Tuesday, 28 September 2010

Dipping into baptism

It seems so clear in the New Testament, but it's obviously not clear to everyone, because it has been a subject of ongoing debate throughout church history - the meaning and mode of baptism.  I'll say a little bit about that in a later post, but what I really want to address is the question "Is baptism essential for salvation?"
I'll state my position here and now, then I'll seek to justify it, and then in a subsequent post I'll try to explain the verses that seem to teach the opposite. 

My conviction is that the Scriptures clearly teach that baptism is not essential for salvation.  I have a few reasons for thinking this:
  • Scripturally baptism can't be essential for salvation.  The few passages that appear to teach that baptism is required can't overthrow the dozens of verses that show that the condition is faith alone. (Just some of the passages that show this: Mark 5 v 34; 10 v 52; Luke 7 v 50; 18 v 9-14; 23 v 39-43; John 1 v 12; 3 v 15-18, 36; 5 v 24; 6 v 28-29, 47; Acts 10 v 43; 13 v 38-39; 15 v 7-11; 16 v 30-31; 20 v 21; 26 v 18; Romans 1 v 16-17; 3 v 20-30; 4 v 1-6; 5 v 1; 6 v 23; 9 v 30-32; 10 v 4, 9-10; 11 v 6; Galatians 2 v 16; 3 v 1-3, 11; Ephesians 2 v 8-9; 2Timothy 1 v 9; 3 v 15; Titus 3 v 5; 1John 5 v 12-13). 
    It's clear that if a verse says faith alone = salvation and another verse says faith + baptism = salvation then it would show that baptism is of no saving value.
    The incident of the dying thief on the cross (Luke 23 v 39-43) is a clear case of salvation apart from baptism, but some people may respond that either the thief couldn't be baptised and so he gets a free pass there, or that he was prior to the church age so baptism wasn't essential then.  OK, well we'll go to the church age and look at some people who could have been baptised.  In Acts 10 we are introduced to Cornelius - he was a sincere God-fearer, and so God sent Peter to preach the Gospel to him so that he would believe on the Lord Jesus and be saved (Acts 11 v 14).  As Peter preached the Holy Spirit fell on all that heard and they received the Holy Spirit just as the disciples had in Acts 2.  Peter realises that this experience showed that the baptism of the Holy Spirit included Gentile believers.  Now the Holy Spirit is given in this church age as the seal of God's ownership and the pledge that the person will come into the fulness of all the promised blessings of salvation, and the baptism in the Holy Spirit incorporates believers into the Church (the body of Christ) - 1Corinthians 12 v 13.  So these Gentile believers were recipients of the Spirit and members of the body of Christ prior to their water baptism (Romans 8 v 15-18; Galatians 3 v 14; Ephesians 1 v 13-14; 4 v 30).  That is a water-tight case refuting the belief that baptism is essential for salvation.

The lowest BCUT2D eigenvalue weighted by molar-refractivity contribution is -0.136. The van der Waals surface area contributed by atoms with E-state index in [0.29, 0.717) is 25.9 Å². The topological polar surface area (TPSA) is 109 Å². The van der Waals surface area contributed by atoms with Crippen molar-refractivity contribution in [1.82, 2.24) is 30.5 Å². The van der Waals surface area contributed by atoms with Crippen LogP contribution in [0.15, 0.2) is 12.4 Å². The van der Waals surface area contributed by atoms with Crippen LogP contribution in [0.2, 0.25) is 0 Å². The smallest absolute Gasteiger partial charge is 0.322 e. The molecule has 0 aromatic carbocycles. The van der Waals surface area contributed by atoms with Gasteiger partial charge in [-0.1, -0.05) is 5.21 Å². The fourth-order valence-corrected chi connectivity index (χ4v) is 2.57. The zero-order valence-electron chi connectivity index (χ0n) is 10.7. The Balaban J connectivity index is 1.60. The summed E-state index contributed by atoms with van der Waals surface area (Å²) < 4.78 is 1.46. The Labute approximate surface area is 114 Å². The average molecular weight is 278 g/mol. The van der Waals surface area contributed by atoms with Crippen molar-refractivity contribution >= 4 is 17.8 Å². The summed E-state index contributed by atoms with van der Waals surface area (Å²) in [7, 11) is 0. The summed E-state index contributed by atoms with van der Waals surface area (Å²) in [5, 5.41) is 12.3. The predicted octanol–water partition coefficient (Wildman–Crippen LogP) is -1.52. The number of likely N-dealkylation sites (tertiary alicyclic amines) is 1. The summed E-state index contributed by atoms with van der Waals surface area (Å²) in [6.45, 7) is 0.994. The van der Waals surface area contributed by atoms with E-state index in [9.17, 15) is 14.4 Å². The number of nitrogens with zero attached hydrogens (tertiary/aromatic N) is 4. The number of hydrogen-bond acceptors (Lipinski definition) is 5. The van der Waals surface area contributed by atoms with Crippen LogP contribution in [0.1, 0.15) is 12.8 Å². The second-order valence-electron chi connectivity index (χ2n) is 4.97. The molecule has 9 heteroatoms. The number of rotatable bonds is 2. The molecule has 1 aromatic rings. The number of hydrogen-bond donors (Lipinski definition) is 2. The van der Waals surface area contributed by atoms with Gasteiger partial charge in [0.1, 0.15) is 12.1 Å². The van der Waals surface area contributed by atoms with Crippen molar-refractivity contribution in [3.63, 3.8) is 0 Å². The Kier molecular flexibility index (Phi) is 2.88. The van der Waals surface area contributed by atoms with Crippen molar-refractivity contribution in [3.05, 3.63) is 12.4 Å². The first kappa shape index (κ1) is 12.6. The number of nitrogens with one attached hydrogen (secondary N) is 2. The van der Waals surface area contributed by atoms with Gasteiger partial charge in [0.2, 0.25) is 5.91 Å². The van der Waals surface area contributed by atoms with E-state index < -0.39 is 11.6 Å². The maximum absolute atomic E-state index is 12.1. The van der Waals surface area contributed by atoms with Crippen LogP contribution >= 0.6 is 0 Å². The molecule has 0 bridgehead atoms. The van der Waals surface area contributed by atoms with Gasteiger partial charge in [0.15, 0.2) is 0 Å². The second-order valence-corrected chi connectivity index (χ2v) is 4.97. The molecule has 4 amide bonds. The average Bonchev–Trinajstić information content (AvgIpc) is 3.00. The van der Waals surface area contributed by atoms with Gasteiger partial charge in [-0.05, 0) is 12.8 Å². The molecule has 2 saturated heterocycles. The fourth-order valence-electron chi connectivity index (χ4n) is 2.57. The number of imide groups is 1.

• Theologically baptism can't be essential for salvation.  If baptism is essential then one of two things is true, either the work of Christ is not enough for salvation because the person who trusts Christ alone for salvation is not yet saved, or it means that God has put in place an arbitrary requirement for salvation.  God will not in anyway dishonour the value of the work of His Son - the person who trusts in the value of that sacrifice needs nothing more and nothing less to give them a right standing before God.
  • Experientially or Practically baptism can't be essential for salvation.  Now arguments from experience can be shaky things, but I'm not basing my position on experience, I'm just supporting it from experience.  Baptism has been an area of ongoing debate throughout the church age - there have been those who have said that infants should be "baptised" (thankfully they don't baptise them, they just sprinkle them!  The word transliterated "baptise" means immerse), others (like me) maintain only believers should be baptised.  Some believe in sprinkling believers, others (like me) hold to immersion being the scriptural pattern.  But the point is that not everyone can be right on this so are we to believe that only those who got it right are saved?
    It's simply a matter of plain fact that people have turned in repentance to Christ and had their lives dramatically transformed, exhibiting all the signs of being regenerate yet weren't baptised until years later, or perhaps were never baptised.  Their faith was in Christ and their lives and desires showed that the Holy Spirit was indwelling them, and if and when they did get baptised their lives were no different - the change was wrought the moment they believed on the Lord Jesus.
I will look at the problem verses in a later post, but hopefully the case has been made that salvation is by faith in Christ alone - nothing more and nothing less.